The first woman to serve on the Supreme Court told about 3,000 spectators on the college’s Galloway campus that she started www.iCivics.org, a web site with lessons and games that teach young people how government works, to get them involved.
Her goal is to get high schools and elementary schools in all 50 states to begin teaching civics, as she has been told the subject will be the focus of questions on upcoming college entrance exams.
She was the inaugural speaker for The Pappas Visiting Scholar Series at Stockton. She was appointed by President Ronald Reagan in 1981, and served until 2006. She was awarded the nation's highest civilian honor, the Presidential Medal of Freedom, by President Barack Obama in 2009.
On Monday, Stockton College President Herman J. Saatkamp and Executive Vice President Harvey Kesselman presented her with an honorary Doctorate of Humane Letters degree.
The moderator for her speech was Thomas Wilner, who successfully represented Guantanamo detainees before the Supreme Court in 2004 and 2008. He is the head of Shearman and Sterling’s International Trade and Investment Practice in Washington, D.C.
O’Connor took a series of questions from Wilner, reciting stories that ranged from growing up on a ranch with no telephone and no electricity to being at the top of her class at Stanford Law and not being able to get one job interview.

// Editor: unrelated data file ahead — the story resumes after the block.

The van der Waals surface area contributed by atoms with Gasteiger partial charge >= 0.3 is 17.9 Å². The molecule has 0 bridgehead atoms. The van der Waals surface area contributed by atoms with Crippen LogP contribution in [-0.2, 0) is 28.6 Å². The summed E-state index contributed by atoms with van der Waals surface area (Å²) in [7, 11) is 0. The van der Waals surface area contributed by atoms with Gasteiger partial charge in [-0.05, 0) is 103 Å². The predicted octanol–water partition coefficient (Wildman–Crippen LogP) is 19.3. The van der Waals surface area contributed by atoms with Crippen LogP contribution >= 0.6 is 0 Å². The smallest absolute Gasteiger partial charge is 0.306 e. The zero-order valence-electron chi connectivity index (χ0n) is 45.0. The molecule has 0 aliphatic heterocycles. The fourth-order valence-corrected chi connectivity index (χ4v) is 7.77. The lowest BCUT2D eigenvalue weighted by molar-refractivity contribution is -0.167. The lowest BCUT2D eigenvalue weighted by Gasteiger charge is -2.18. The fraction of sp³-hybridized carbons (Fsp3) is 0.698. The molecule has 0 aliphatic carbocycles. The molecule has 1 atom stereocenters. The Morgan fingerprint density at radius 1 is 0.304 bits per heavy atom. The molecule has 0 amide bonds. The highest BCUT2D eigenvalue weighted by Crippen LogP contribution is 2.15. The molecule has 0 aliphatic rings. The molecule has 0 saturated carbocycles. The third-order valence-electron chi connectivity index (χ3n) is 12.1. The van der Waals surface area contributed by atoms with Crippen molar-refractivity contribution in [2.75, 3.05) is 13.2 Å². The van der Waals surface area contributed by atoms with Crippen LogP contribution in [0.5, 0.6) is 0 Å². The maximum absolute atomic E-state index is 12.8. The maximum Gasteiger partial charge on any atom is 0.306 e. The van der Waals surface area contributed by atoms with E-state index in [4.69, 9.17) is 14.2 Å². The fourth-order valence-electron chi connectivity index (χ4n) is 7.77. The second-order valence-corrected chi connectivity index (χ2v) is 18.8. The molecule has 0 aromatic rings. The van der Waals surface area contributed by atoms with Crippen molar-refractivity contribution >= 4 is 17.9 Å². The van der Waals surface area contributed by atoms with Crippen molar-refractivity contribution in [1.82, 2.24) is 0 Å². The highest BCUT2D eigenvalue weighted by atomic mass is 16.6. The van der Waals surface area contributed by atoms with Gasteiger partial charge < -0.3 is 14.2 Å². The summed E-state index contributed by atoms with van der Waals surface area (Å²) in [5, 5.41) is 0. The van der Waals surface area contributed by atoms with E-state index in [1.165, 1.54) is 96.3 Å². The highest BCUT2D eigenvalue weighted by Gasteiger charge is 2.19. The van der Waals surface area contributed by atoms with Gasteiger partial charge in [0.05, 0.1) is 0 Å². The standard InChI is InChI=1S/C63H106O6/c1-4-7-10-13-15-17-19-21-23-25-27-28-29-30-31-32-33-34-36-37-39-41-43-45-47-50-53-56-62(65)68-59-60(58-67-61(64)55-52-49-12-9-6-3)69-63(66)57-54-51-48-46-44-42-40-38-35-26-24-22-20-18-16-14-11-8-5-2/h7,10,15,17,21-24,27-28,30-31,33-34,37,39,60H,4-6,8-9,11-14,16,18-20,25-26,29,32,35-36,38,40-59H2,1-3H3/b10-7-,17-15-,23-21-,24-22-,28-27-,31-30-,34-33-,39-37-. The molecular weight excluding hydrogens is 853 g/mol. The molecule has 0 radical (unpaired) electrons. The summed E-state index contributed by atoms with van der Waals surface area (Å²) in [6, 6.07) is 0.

Finally she got a job at the office of the county attorney in Redwood City, CA, but they didn’t pay her at first.
“Finally, they did,” she said.
O’Connor said she thinks women’s rights are progressing, but “there’s no easy answer” to the problems of having a career and raising children.
When asked by Wilner if men should step it up, she said: “They probably should, but it’s not likely to happen.”
She recounted how Reagan said he would appoint a female to the Supreme Court if he was elected, and recalled the phone call in which she learned she would be part of history.
“I’d like to announce your nomination for the Supreme Court tomorrow - is that all right with you?’ Reagan told her when he called
“I’d be honored,” she said.
“Fine, we’ll take care of it,” he said and hung up O’Connor recalled.
She said it was a few months before she became acclimated to her new responsibilities, and she was glad when Ruth Bader Ginsburg was named a justice.
Dean Pappas, who is vice chairman of the Board of Trustees, and his wife, Zoe, donated $1 million to establish the Dean C. and Zoe S. Pappas Visiting Scholar Endowment Fund in 2012. The Pappas Visiting Scholar Series is designed to bring noted scholars and thought leaders to Stockton for classes, workshops and public events.
Pappas has said he underwent “a transformational experience” as an undergraduate college student at Dickinson College in 1961, when he heard the Rev. Dr. Martin Luther King, Jr. speak.
“Until that point I was sort of drifting my way through college, but Dr. King’s message was very impressive,” said Pappas. “It made me start to think more seriously about my future. Basically, his message was to act responsibly. It was a moment that changed my life.”
Pappas said he wanted students at Stockton to have similar access to outstanding visiting scholars.
--Information provided by The Richard Stockton College of New Jersey